NCAC Emerging Artisan 2018/19 (Silversmith)
Ya’ateeh, My name is Irvina Chee. Women Empowerment nishli’, Passion Ba’ shischiin, Resilient Dashicheii’, Empathy dashinali’. Shi Ne’hema dee’naasha’. Those are my “clans” that helped me identify my brand for a Workshop we did with Mr. VanDeever as a part of the Navajo Cultural Arts Program (NCAP). My emphasis in the NCAP program is Silversmithing.
One semester down in the program and I have learned so much more that just how to silversmith. The program is one of the most unique experiences I have ever had in a college setting. Unique and special in all its teachings not just in the emphasis you choose. Day one in the NCAP program started out with a butchering demonstration that all of our bellies appreciated! It was not only a great way to get to know my fellow cohort members, but it also showed us how the NCAP staff works together, how they collaborate with other organizations, and how the cultural arts doesn't just start in the classroom in this program.
Within the silversmith cohort, I have met some very special people! Within the silversmith cohort, I have found a tool to further beautify my heart, mind and surroundings. And within the cohort, I learned what peace of mind can produce. In your hands, solid and ready to adorn. Our first semester, our instructor Anthony Goldtooth had us perfecting our stamp work and finding our own individual styles. He shared stories of his own path to becoming an artisan himself and how he is following in his father’s footsteps, Tony Goldtooth, whom is a Master Silversmith. Those were by far, my favorite stories. Every class was a different teaching on technique and metal manipulation. Personally, I find the art very therapeutic and adaptive to me and a hammer. The beauty left behind, after some buffing and polishing of course, is holisticly satisfying. I absolutely fell in love with it.
I look forward to next semester and to learning new techniques on how to work with metals and stones. I am very excited to soak up everything that the program has to offer in the near future, as some artisans have decided to do all the programs (which you can do too!). I hear there is a Shoe Game we will be attending to learn how Navajo business systems starts with this game. There is also mentioning of field trips to Trading Posts, Museums, and Galleries too. I find it so amazing that no place else on Ni’himá can you get these teachings than at Diné College. I also must say It also does not hurt to have Tsaile provide the appropriate backdrop for such an experience. The campus and the land are beautiful year round.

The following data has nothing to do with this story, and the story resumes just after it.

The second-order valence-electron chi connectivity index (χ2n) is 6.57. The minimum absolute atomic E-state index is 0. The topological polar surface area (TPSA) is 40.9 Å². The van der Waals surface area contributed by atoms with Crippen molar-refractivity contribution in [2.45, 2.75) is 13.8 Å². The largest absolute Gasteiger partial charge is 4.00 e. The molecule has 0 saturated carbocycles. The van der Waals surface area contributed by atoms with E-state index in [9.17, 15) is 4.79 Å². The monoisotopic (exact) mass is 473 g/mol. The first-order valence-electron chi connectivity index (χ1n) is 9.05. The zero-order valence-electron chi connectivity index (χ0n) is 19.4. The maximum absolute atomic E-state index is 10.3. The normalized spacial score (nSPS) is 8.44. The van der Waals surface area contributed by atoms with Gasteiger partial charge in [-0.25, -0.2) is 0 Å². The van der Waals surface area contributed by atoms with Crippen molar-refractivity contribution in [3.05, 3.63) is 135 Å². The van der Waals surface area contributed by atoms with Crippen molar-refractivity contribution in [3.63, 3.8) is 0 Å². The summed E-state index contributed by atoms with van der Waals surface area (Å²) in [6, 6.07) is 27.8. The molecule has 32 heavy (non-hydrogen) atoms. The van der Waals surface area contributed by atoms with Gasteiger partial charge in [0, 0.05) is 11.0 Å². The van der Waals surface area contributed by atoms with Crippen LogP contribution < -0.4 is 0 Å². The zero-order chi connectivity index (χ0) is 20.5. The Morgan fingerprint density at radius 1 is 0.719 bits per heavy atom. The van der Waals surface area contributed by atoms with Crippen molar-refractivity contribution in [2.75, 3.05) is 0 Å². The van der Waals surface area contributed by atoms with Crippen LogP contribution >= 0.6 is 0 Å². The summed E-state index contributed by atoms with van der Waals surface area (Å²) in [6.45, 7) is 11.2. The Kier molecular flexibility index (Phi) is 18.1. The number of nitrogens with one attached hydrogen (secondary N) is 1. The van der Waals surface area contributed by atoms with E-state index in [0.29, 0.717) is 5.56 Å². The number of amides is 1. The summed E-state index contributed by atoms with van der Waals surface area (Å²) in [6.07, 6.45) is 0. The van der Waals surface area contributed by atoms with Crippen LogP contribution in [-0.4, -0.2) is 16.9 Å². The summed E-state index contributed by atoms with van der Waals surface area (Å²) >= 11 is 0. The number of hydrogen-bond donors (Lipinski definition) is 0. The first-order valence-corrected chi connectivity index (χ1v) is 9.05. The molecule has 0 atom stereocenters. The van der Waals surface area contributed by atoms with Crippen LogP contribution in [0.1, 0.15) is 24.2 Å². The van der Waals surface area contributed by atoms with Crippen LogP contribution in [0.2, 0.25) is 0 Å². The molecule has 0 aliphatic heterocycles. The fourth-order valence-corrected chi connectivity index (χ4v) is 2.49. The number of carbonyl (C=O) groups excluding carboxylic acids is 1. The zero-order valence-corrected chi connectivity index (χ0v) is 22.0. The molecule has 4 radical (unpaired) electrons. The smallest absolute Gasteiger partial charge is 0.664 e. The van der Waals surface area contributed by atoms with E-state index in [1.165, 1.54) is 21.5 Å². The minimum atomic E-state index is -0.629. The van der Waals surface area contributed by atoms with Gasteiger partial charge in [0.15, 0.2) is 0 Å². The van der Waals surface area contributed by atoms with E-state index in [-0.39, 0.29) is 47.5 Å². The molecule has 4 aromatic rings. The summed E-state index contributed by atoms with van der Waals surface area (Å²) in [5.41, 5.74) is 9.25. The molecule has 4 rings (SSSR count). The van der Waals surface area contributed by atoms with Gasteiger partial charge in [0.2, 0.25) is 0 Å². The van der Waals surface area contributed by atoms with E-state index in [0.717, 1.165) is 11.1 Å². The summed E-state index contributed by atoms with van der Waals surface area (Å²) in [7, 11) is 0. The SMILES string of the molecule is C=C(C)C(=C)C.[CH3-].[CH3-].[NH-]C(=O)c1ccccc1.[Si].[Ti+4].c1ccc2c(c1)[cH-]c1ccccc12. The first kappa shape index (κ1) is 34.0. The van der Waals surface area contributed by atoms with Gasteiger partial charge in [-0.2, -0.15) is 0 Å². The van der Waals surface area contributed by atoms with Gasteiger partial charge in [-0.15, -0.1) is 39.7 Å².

Thank you very much for the knowledge and opportunity to live my dream. Again my name is Irvina Chee, I am from Marble Canyon Az. Ta”neeszahnii nishli’, Kinlichii’nii’ bashishchiin, Kinyaa’aanii dashicheii, Ashiihi dashnali’. Ahe’hee!
Brandon R. Dinae
NCAC Emerging Artisan 2018/19 (Basket Maker, Moccasin Maker, Silversmith)
Yá'át'ééh t'áá ánółtso. Doone'é nishłínígíí éí Bit'ahnii dóó Hooghan Łání bá shíshchíín. Tł'ógí Táchíi'nii dashicheii dóó Kinłichíi'nii dashinálí. 'Akot'éego diné nishłį́ dóó Tsé Digóní keehasht'į́. Béésh łigai atsidí dóó kéłchí ayiilaa dóó ts'aa' ayiilaa baa da’ííníshta'. Brandon Dinae yinishyé.
(Hello everyone. I am from the Many-Folded-Arms-People clan born for the Many-Hogan-Peopleclan. My maternal grandfather is from the Browned-Banged-Weaver-People clan and my paternal grandfather is from the Red-House-Peopleclan. I am Navajo and I live in Mitten Rock, NM. I am studing Silversmithing, Moccasin Making, and Basketry as part of this year's Navajo Cultural Arts Certificate Cohort. My name is Brandon Dinae)
I’ve wanted to learn to make baskets for years and the NCAP has given me the chance to learn from individuals who have been making baskets for years. In the Fall, in addition to our basket making class with Thomas Yellowhair as our instructor, we have also learned about baskets and basket making in our NIS129 Navajo Cultural Arts Materials and Resource class. As a cohort, we were instructed on harvesting K'į́į́' (sumac) for our Tóshjeeh (water jug) project. This meant jumping in a van and actually going on a hunt. We got to meet NCAP alumni, Waycee Harvey, who is also a basket maker. He accompanied our cohort on the trip to teach us how to find sumac and split it.
I learned a lot of things that day... especially about pollen. Little did I know that K'į́į́' has a very potent reaction on some of its hunters. The pollen for the sumac can induce allergic-like symptoms and, it turns out, I was not immune. For me, this was strange because I’m not allergic to anything - at least not anything that I know of. During gathering, my nose insisted on dripping and I didn’t know why I was sneezing profusely. After we gathered what we needed, Waycee showed us how to spit the sumac. While getting used to the taste of the sumac branches our workshop leader informed the class that our reaction to the plant was caused from pollen of the K'į́į́' Bi'áád (female sumac). Thanks, Teach 😂! Now I know what sumac pollen feels like.